YouTube video
Official trailer for the The Little Things.

John Lee Hancock’s The Little Things wants and tries to be something along the lines of Jonathan Demme’s The Silence of the Lambs (1991) or the first season of Nic Pizzolatto’s “True Detective” (2014).

But, unfortunately, it misses the mark. The potential was there in development, with three Oscar winning stars—Denzel Washington, Rami Malek and Jared Leto—plus Hancock’s own success with films like The Rookie (2002), The Blind Side (2008) and Saving Mr. Banks (2013).

Set throughout Los Angeles County and central California in 1990, The Little Things follows Deputy Sheriff Joe Deacon (Washington) as he is haunted by an old murder case that suddenly becomes relevant again with a recent string of young female murder victims.

Deacon is under pressure by his peers to retire after the circumstances surrounding the past case and now has competition from hotshot detective Jim Baxter (Malek). Along the way, Deacon’s still vulnerable mental state is challenged by the new investigation and Baxter is struggling to get a handle on repairman Albert Sparma (Leto), the top suspect of the killings. Natalie Morales and Michael Hyatt co-star as Los Angeles Sheriff’s Department associates of Deacon and Baxter, while Isabel Arraiza appears as Baxter’s wife.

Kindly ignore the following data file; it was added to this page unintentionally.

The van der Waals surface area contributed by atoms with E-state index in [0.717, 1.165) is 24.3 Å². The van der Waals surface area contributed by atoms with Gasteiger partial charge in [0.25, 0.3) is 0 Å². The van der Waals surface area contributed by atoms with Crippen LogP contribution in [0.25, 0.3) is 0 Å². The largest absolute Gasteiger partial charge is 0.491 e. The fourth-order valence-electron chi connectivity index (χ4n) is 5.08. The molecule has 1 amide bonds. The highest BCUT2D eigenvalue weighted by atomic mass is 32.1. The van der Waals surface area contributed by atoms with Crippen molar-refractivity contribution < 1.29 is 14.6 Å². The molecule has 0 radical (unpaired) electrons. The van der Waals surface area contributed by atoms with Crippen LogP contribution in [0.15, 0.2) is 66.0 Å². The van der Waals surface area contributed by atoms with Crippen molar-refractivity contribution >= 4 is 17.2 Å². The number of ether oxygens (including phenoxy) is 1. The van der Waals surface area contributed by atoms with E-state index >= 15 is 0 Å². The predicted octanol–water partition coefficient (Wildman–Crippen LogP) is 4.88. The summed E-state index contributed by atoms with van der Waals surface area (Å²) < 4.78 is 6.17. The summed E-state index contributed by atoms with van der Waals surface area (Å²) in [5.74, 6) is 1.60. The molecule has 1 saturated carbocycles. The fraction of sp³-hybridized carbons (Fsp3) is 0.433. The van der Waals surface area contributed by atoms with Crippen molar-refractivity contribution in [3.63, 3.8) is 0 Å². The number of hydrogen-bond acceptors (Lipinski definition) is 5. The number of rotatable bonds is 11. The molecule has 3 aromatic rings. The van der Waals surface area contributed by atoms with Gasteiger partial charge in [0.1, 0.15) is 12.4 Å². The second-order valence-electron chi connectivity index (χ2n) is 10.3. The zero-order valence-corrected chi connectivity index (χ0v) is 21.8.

The atmosphere and mood of The Little Things get it right with neo-noir like cinematography from John Schwartzman and fitting music score by Thomas Newman. Yet the vibe is wasted on a mostly boring story and film direction, with Hancock not really allowing any legitimate plot twists to add interest. The third act suffers from the mediocre thriller cliché of cops making unrealistic stupid decisions for the sake of moving the plot along.

Washington and Malek are fine as the leads, though both have much better and intriguing performances in their past work. Leto on the other hand, is hamming it up in some obvious dark contact lenses, but isn’t even amusing or memorable enough to make up for the dullness elsewhere on screen.

Whether it be that Hancock’s a little out-of-element with the crime-drama genre, or just a fluke, the new feature has the signs of a typical January release.

Megan Bianco is a Southern California-based movie reviewer and content writer with a degree from California State University Northridge.